“Fogponic” Vertical Garden System
November 20, 2012 by Robin Plaskoff Horton
The Fogger is Hamburg-based studio, Vakant Design’s concept for a highly efficient, indoor-outdoor vertical garden “fogponic” planting system. A nearly self-sustainable alternative to the traditional edible garden and great for those with small urban spaces, the design compliments almost any decor while also helping to purify the air indoors.
Efficient Use of Space
Made of ceramic, wood, neoprene, and aluminum, the Fogger utilizes only 3.2 square feet (0,3 m²) of floor space but is capable of producing the same amount of food as a traditional in-ground 32 square foot (3 m²) garden.
Generated by an ultrasonic head, a nutrient-rich fog flows around the plant roots inside the pillar, delivering oxygen to maximize the plants’ full growth potential. Through the self-contained system, excess water and nutrients are fed back into circulation so they are lost through seepage or evaporation.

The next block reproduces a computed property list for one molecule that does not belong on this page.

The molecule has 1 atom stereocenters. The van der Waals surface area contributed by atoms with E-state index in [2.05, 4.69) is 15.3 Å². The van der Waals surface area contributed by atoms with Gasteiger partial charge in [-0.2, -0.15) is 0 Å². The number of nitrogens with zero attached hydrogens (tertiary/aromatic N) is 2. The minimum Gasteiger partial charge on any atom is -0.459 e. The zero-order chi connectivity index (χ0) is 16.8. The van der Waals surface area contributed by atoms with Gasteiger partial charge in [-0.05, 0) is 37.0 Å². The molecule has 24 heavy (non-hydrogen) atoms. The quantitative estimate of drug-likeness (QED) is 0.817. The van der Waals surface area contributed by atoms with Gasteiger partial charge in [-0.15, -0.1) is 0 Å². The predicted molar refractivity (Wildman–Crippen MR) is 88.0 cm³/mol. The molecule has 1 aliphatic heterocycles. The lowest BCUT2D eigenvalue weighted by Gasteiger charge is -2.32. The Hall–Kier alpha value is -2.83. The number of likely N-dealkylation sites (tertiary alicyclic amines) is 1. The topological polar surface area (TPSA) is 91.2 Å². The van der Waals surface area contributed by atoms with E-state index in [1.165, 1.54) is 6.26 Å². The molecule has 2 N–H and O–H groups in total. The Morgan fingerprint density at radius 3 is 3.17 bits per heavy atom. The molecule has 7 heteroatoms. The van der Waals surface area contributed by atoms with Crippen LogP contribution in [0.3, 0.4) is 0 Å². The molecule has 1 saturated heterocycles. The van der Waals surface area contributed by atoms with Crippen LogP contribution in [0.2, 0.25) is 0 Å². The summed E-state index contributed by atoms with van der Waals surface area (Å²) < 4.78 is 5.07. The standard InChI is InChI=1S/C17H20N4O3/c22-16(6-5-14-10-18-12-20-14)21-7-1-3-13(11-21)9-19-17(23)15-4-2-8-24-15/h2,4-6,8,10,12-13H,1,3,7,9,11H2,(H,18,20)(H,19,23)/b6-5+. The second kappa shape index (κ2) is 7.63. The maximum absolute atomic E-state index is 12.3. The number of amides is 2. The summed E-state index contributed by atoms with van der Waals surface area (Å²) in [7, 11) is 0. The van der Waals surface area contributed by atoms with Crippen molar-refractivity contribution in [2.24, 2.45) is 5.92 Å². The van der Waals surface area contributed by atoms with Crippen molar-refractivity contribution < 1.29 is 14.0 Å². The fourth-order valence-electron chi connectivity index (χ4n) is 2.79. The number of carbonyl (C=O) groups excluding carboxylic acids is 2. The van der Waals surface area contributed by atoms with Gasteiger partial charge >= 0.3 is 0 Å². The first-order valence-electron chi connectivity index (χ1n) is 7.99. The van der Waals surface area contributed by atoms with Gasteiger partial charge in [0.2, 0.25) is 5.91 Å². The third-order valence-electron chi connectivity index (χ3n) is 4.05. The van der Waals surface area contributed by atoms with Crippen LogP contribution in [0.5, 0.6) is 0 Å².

How it Works
1. Insert pre-germinated fruit or vegetable seedlings with neoprene plugs into the pillar.
2. Fill up tank with water using the included organic fertilizer.
The Fogger’s cable connects to an external power supply which initiates the automatic cultivation process. The plants receive water and nourishment for up to six weeks via a “fogponic” cultivation technique. The easily installed individual ceramic modules are also simple to maintain as they are dishwasher safe.
The Fogger began as an intensive research project about possible cultivation techniques. After several growing trials testing the fogaponic technique for efficiency and suitability, the designers concentrated on a vertical and modular concept. They also endeavored to create a high value piece of furniture that would integrate itself through its attractive design into any residential space, indoors or out.